July 2016 All Shapes And Sizes


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OTHER ABRASIVES

In addition to the big three — aluminum oxide, silicon carbide and diamonds — a host of natural and synthetic abrasives are available to dentists. They include:

Natural

  • Arkansas Stone: Light gray, siliceous sedimentary rock containing microcrystalline quartz. Can be used to finely grind enamel and metal alloys.
  • Chalk: Containing calcium carbonate, this is a mineral form of calcite. It is a mild, white abrasive used to polish plastics, amalgams, gold foil and enamel.
  • Corundum: Usually white, it is the mineral form of aluminum oxide and may be called “white stone.” It is used in grinding metal alloys as a bonded abrasive. In today’s practice, it has mostly been replaced by aluminum oxide due to its better physical properties.
  • Emery: Corundum that ranges from gray to black. Used on coated abrasive discs to finish metals and acrylic resins.
  • Garnet: As an abrasive, it is generally a combination of silicate of aluminum, cobalt, iron, magnesium and manganese. Used to grind metal alloys and acrylic resin, it is typically dark red, very hard, and found on coated discs.
  • Pumice: Siliceous volcanic material used to polish enamel, acrylic resins, amalgam and gold foil. It is usually applied either as loose grit or in bonded abrasives. Quartz: Crushed quartz crystalline particles. Used to make coated abrasive discs to finish metal alloys or grind enamel.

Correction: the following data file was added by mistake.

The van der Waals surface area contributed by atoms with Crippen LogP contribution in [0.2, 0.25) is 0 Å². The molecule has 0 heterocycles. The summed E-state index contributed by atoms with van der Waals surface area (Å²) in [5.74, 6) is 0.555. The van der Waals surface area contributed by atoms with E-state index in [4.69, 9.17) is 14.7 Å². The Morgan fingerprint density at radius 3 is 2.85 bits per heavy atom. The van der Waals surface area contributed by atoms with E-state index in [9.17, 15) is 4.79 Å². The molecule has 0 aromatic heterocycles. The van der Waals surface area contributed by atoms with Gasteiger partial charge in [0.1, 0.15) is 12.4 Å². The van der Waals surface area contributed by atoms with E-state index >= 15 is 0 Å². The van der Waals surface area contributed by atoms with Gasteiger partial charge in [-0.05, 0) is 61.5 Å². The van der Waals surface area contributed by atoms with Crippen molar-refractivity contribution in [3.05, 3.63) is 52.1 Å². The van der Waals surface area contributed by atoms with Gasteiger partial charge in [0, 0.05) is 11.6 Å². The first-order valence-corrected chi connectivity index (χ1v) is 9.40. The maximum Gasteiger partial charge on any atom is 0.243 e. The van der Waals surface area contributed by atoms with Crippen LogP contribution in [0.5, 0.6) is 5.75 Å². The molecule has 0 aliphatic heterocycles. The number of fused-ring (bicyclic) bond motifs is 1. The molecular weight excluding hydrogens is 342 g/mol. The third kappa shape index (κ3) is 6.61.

• Sand: A potpourri of tiny silica particles. Used in sandblasting on base metal castings and on coated discs for grinding metal alloys and acrylic resin.
  • Tripoli: Lightweight siliceous sedimentary rock that may be white, gray, pink, red or yellow. Crushed into fine particles, it is often used to form compounds for polishing metals and acrylics.
  • Zirconium Silicate: A mineral that is off-white in color. Ground into a range of grit sizes for use in making coated abrasive discs and strips and in prophy pastes.
  • Cuttle: White powder made from a marine mollusk shell. Used in coated abrasives and for marginal polishing.
  • Kieselguhr: The siliceous remnants of aquatic plants. Sometimes used as a mild abrasive.

Synthetic

  • Rouge: A red, iron oxide-based fine abrasive. Blended with binders to form a cake for polishing noble metal alloys.
  • Tin Oxide: A very fine abrasive; used in polishing enamel, metal restorations.
 

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